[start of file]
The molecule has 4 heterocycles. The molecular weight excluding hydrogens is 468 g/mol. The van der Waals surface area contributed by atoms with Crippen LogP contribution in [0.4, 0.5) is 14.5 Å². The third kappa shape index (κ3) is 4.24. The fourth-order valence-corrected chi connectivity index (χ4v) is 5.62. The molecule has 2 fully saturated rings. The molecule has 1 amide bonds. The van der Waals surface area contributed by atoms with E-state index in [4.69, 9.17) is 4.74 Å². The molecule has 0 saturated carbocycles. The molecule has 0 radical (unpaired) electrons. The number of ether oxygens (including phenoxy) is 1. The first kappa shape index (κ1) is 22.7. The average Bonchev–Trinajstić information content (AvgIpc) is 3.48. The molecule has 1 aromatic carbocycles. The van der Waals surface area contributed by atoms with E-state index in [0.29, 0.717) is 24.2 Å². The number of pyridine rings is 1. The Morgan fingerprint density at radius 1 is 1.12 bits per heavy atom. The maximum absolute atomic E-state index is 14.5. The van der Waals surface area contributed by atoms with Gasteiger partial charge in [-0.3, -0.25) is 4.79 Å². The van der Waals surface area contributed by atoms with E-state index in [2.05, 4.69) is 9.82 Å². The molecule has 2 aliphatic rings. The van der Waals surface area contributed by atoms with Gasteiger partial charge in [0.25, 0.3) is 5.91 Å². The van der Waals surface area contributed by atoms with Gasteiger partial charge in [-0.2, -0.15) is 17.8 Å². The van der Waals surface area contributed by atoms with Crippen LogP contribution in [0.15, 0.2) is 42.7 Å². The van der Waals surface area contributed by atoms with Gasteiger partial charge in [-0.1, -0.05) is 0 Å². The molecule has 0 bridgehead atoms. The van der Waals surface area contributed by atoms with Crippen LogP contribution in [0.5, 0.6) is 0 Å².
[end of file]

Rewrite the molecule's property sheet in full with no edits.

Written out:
The molecule has 4 heterocycles. The molecular weight excluding hydrogens is 468 g/mol. The van der Waals surface area contributed by atoms with Crippen LogP contribution in [0.4, 0.5) is 14.5 Å². The third kappa shape index (κ3) is 4.24. The fourth-order valence-corrected chi connectivity index (χ4v) is 5.62. The molecule has 2 fully saturated rings. The molecule has 1 amide bonds. The van der Waals surface area contributed by atoms with E-state index in [4.69, 9.17) is 4.74 Å². The molecule has 0 saturated carbocycles. The molecule has 0 radical (unpaired) electrons. The number of ether oxygens (including phenoxy) is 1. The first kappa shape index (κ1) is 22.7. The average Bonchev–Trinajstić information content (AvgIpc) is 3.48. The molecule has 1 aromatic carbocycles. The van der Waals surface area contributed by atoms with E-state index in [0.29, 0.717) is 24.2 Å². The number of pyridine rings is 1. The Morgan fingerprint density at radius 1 is 1.12 bits per heavy atom. The maximum absolute atomic E-state index is 14.5. The van der Waals surface area contributed by atoms with Gasteiger partial charge in [-0.3, -0.25) is 4.79 Å². The van der Waals surface area contributed by atoms with E-state index in [2.05, 4.69) is 9.82 Å². The molecule has 2 aliphatic rings. The van der Waals surface area contributed by atoms with Gasteiger partial charge in [0.25, 0.3) is 5.91 Å². The van der Waals surface area contributed by atoms with Gasteiger partial charge in [-0.2, -0.15) is 17.8 Å². The van der Waals surface area contributed by atoms with Crippen LogP contribution in [0.15, 0.2) is 42.7 Å². The van der Waals surface area contributed by atoms with Gasteiger partial charge in [-0.1, -0.05) is 0 Å². The molecule has 0 bridgehead atoms. The van der Waals surface area contributed by atoms with Crippen LogP contribution in [0.5, 0.6) is 0 Å².